"As most have been schooled to understand, there are two kinds of charts, bar and pie, with an equal number of flaws. Bar charts contain the perfectly simple workings of "cheater numbers" and pie charts contain the perfectly complicated workings of data whose arithmetic sum is always exactly equal to the difference between the highest and lowest values represented, when all of the best 80% of each category is included. By placing a pole of some type on a map, some of the inherent problems from these typical maps are reduced, but not eliminated. A bar or pie chart is usually the best, and sometimes the only, solution possible for expressing a set of data. Figure 1 represents an example of a bad bar chart (no pole), while Figure 2 represents a good bar chart if the data is suitably analyzed by using a pole."
"Unfortunately for map users, maps come in two kinds, location and scale. Location maps, like road maps, identify destination points on a map; but the scale maps, like topographic maps, identify the contours of a region, from sea level to high peaks.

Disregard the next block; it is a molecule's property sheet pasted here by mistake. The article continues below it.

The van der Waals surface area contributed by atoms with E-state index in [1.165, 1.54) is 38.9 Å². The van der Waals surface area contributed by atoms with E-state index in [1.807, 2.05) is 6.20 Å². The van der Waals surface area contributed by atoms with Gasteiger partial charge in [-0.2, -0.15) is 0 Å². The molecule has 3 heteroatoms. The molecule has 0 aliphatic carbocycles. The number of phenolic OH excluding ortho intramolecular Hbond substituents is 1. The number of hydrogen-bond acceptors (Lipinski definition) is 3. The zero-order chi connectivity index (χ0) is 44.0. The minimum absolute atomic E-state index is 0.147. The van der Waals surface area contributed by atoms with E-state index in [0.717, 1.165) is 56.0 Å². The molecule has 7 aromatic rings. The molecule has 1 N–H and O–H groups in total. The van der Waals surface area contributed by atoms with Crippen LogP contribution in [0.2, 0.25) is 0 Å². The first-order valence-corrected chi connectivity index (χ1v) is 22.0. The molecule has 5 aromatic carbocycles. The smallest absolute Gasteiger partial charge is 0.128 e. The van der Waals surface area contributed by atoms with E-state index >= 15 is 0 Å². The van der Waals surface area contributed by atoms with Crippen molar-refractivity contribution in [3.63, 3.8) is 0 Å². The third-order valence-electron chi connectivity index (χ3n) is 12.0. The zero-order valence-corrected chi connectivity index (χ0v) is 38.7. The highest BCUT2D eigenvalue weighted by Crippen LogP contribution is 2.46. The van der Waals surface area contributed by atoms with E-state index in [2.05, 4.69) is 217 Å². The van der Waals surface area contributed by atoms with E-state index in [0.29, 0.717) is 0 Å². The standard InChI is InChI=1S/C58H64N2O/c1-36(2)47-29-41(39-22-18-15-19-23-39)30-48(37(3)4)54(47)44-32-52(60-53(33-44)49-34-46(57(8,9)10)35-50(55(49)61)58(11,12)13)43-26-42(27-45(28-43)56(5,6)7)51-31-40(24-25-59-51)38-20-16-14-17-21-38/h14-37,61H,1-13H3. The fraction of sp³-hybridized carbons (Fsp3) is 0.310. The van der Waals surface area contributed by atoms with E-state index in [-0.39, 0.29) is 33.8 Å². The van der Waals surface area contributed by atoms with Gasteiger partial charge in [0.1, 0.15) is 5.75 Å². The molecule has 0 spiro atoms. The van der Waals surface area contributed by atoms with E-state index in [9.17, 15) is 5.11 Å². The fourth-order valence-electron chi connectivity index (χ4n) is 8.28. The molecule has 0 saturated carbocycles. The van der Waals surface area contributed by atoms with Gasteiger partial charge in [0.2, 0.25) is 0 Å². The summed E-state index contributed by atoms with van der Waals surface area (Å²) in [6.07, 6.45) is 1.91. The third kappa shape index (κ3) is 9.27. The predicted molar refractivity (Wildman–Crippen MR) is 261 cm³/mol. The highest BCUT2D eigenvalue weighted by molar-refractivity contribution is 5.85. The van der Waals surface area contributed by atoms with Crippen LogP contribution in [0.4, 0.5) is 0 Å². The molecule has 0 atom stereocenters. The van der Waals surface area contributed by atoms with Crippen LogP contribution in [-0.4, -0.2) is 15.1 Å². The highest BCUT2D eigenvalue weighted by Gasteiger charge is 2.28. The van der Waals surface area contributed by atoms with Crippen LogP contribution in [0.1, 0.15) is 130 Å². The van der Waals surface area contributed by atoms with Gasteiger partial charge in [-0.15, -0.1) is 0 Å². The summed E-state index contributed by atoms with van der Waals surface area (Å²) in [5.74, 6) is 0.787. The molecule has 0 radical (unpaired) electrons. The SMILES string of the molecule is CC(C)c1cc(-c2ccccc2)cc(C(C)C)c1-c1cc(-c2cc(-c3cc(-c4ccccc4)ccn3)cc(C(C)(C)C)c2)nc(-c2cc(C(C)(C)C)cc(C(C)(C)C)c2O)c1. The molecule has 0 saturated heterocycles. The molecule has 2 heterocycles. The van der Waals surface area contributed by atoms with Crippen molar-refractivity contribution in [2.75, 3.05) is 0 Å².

"The National Parks and other great land conservation areas are often found on topographic maps, but not always. Many other internationally important conservation areas are found on location maps. These conservation areas include Libyan Desert,Rigas and Karanbi forests, Yangtze River fringes,Jadira drainage in Peshawar, Pakistan, Xigaze Wetland, and Amundsen-Scott South Pole Station. These areas are not and should not be considered to be part of the National Parks system."
"The initial wave of development in America occurred with the rush to find virgin lands as source material for mining. In the late 18th Century, energy-rich Pennsylvania provided free land to gold seekers, which led to the development of a network of thousands of miles of rail lines serving the mining and smelting interests throughout the west. While the rails were the lifeblood of the transcontinental railway system, they didn't have very important places associated with them. d2c66b5586